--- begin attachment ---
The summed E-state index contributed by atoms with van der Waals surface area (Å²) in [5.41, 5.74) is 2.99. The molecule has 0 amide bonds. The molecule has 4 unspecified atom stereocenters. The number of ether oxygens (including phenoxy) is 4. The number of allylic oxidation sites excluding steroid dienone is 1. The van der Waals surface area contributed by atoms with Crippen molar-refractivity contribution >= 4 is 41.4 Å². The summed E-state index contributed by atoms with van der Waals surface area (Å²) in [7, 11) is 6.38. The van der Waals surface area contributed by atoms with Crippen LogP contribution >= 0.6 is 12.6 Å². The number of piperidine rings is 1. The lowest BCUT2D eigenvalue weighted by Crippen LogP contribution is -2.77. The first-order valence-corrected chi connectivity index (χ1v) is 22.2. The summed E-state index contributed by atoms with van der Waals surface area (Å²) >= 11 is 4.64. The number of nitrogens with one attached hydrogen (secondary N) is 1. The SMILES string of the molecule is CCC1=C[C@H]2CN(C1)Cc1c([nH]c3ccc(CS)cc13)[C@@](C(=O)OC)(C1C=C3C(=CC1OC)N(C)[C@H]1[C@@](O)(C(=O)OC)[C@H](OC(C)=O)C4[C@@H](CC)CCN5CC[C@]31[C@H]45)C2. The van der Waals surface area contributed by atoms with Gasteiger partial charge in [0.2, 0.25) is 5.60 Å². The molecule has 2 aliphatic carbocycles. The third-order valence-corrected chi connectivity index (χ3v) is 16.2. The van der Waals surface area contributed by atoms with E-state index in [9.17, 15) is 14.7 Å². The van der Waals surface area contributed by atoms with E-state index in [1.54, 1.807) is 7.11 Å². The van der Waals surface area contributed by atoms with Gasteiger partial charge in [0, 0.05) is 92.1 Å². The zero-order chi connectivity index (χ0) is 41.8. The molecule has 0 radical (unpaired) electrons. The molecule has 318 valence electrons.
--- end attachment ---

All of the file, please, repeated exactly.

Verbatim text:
The summed E-state index contributed by atoms with van der Waals surface area (Å²) in [5.41, 5.74) is 2.99. The molecule has 0 amide bonds. The molecule has 4 unspecified atom stereocenters. The number of ether oxygens (including phenoxy) is 4. The number of allylic oxidation sites excluding steroid dienone is 1. The van der Waals surface area contributed by atoms with Crippen molar-refractivity contribution >= 4 is 41.4 Å². The summed E-state index contributed by atoms with van der Waals surface area (Å²) in [7, 11) is 6.38. The van der Waals surface area contributed by atoms with Crippen LogP contribution >= 0.6 is 12.6 Å². The number of piperidine rings is 1. The lowest BCUT2D eigenvalue weighted by Crippen LogP contribution is -2.77. The first-order valence-corrected chi connectivity index (χ1v) is 22.2. The summed E-state index contributed by atoms with van der Waals surface area (Å²) >= 11 is 4.64. The number of nitrogens with one attached hydrogen (secondary N) is 1. The SMILES string of the molecule is CCC1=C[C@H]2CN(C1)Cc1c([nH]c3ccc(CS)cc13)[C@@](C(=O)OC)(C1C=C3C(=CC1OC)N(C)[C@H]1[C@@](O)(C(=O)OC)[C@H](OC(C)=O)C4[C@@H](CC)CCN5CC[C@]31[C@H]45)C2. The van der Waals surface area contributed by atoms with Gasteiger partial charge in [0.2, 0.25) is 5.60 Å². The molecule has 2 aliphatic carbocycles. The third-order valence-corrected chi connectivity index (χ3v) is 16.2. The van der Waals surface area contributed by atoms with E-state index in [9.17, 15) is 14.7 Å². The van der Waals surface area contributed by atoms with E-state index in [1.54, 1.807) is 7.11 Å². The van der Waals surface area contributed by atoms with Gasteiger partial charge in [0, 0.05) is 92.1 Å². The zero-order chi connectivity index (χ0) is 41.8. The molecule has 0 radical (unpaired) electrons. The molecule has 318 valence electrons.